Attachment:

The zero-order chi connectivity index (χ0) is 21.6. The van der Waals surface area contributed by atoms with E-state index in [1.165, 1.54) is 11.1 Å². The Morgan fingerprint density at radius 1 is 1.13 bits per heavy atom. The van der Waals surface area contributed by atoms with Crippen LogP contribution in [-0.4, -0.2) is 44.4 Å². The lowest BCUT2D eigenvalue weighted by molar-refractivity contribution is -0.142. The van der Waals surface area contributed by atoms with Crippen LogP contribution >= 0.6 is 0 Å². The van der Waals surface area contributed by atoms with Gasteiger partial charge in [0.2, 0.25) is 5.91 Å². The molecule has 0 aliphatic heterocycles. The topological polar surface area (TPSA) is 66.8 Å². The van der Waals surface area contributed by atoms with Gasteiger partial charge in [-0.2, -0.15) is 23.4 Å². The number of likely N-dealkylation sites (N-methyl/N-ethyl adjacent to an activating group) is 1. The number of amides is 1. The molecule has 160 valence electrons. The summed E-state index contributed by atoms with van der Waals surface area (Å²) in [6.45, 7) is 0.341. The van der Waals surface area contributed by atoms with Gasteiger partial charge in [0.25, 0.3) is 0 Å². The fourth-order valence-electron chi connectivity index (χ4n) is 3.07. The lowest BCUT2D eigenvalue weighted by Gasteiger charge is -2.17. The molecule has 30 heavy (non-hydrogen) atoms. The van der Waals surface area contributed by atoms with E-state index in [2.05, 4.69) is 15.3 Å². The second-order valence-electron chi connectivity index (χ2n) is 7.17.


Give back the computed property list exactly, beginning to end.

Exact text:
The zero-order chi connectivity index (χ0) is 21.6. The van der Waals surface area contributed by atoms with E-state index in [1.165, 1.54) is 11.1 Å². The Morgan fingerprint density at radius 1 is 1.13 bits per heavy atom. The van der Waals surface area contributed by atoms with Crippen LogP contribution in [-0.4, -0.2) is 44.4 Å². The lowest BCUT2D eigenvalue weighted by molar-refractivity contribution is -0.142. The van der Waals surface area contributed by atoms with Crippen LogP contribution >= 0.6 is 0 Å². The van der Waals surface area contributed by atoms with Gasteiger partial charge in [0.2, 0.25) is 5.91 Å². The molecule has 0 aliphatic heterocycles. The topological polar surface area (TPSA) is 66.8 Å². The van der Waals surface area contributed by atoms with Gasteiger partial charge in [-0.2, -0.15) is 23.4 Å². The number of likely N-dealkylation sites (N-methyl/N-ethyl adjacent to an activating group) is 1. The number of amides is 1. The molecule has 160 valence electrons. The summed E-state index contributed by atoms with van der Waals surface area (Å²) in [6.45, 7) is 0.341. The van der Waals surface area contributed by atoms with Gasteiger partial charge in [0.25, 0.3) is 0 Å². The fourth-order valence-electron chi connectivity index (χ4n) is 3.07. The lowest BCUT2D eigenvalue weighted by Gasteiger charge is -2.17. The molecule has 30 heavy (non-hydrogen) atoms. The van der Waals surface area contributed by atoms with E-state index in [2.05, 4.69) is 15.3 Å². The second-order valence-electron chi connectivity index (χ2n) is 7.17.